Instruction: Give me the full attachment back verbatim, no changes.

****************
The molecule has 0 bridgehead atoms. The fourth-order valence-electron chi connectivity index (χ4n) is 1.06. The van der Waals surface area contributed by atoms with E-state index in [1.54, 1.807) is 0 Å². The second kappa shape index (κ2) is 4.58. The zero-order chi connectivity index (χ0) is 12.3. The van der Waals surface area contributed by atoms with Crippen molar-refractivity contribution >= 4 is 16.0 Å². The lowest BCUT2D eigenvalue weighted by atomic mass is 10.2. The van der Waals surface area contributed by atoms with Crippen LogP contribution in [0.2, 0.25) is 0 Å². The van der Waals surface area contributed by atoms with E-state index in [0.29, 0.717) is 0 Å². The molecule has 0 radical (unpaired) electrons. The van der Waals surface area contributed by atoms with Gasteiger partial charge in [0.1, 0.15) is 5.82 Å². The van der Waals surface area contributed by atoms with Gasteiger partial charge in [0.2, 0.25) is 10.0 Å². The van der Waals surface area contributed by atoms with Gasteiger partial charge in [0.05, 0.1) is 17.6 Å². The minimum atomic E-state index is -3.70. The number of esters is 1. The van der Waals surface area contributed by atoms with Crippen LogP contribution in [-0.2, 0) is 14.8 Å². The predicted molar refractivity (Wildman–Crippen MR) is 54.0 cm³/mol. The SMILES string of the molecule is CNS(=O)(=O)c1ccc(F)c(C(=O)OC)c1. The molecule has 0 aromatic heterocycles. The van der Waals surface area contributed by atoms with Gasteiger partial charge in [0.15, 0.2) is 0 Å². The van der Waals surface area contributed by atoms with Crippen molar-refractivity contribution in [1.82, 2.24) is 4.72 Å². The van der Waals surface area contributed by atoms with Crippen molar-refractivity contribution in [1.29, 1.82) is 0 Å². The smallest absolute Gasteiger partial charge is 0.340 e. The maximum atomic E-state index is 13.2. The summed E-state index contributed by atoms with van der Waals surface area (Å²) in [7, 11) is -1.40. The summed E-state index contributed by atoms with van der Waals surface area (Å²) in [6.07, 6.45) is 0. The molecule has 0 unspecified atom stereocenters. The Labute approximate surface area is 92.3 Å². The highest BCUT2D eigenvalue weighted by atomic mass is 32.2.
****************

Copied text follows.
The molecule has 0 bridgehead atoms. The fourth-order valence-electron chi connectivity index (χ4n) is 1.06. The van der Waals surface area contributed by atoms with E-state index in [1.54, 1.807) is 0 Å². The second kappa shape index (κ2) is 4.58. The zero-order chi connectivity index (χ0) is 12.3. The van der Waals surface area contributed by atoms with Crippen molar-refractivity contribution >= 4 is 16.0 Å². The lowest BCUT2D eigenvalue weighted by atomic mass is 10.2. The van der Waals surface area contributed by atoms with Crippen LogP contribution in [0.2, 0.25) is 0 Å². The van der Waals surface area contributed by atoms with E-state index in [0.29, 0.717) is 0 Å². The molecule has 0 radical (unpaired) electrons. The van der Waals surface area contributed by atoms with Gasteiger partial charge in [0.1, 0.15) is 5.82 Å². The van der Waals surface area contributed by atoms with Gasteiger partial charge in [0.2, 0.25) is 10.0 Å². The van der Waals surface area contributed by atoms with Gasteiger partial charge in [0.05, 0.1) is 17.6 Å². The minimum atomic E-state index is -3.70. The number of esters is 1. The van der Waals surface area contributed by atoms with Crippen LogP contribution in [-0.2, 0) is 14.8 Å². The predicted molar refractivity (Wildman–Crippen MR) is 54.0 cm³/mol. The SMILES string of the molecule is CNS(=O)(=O)c1ccc(F)c(C(=O)OC)c1. The molecule has 0 aromatic heterocycles. The van der Waals surface area contributed by atoms with Gasteiger partial charge in [0.15, 0.2) is 0 Å². The van der Waals surface area contributed by atoms with Crippen molar-refractivity contribution in [1.82, 2.24) is 4.72 Å². The van der Waals surface area contributed by atoms with Crippen molar-refractivity contribution in [1.29, 1.82) is 0 Å². The smallest absolute Gasteiger partial charge is 0.340 e. The maximum atomic E-state index is 13.2. The summed E-state index contributed by atoms with van der Waals surface area (Å²) in [7, 11) is -1.40. The summed E-state index contributed by atoms with van der Waals surface area (Å²) in [6.07, 6.45) is 0. The molecule has 0 unspecified atom stereocenters. The Labute approximate surface area is 92.3 Å². The highest BCUT2D eigenvalue weighted by atomic mass is 32.2.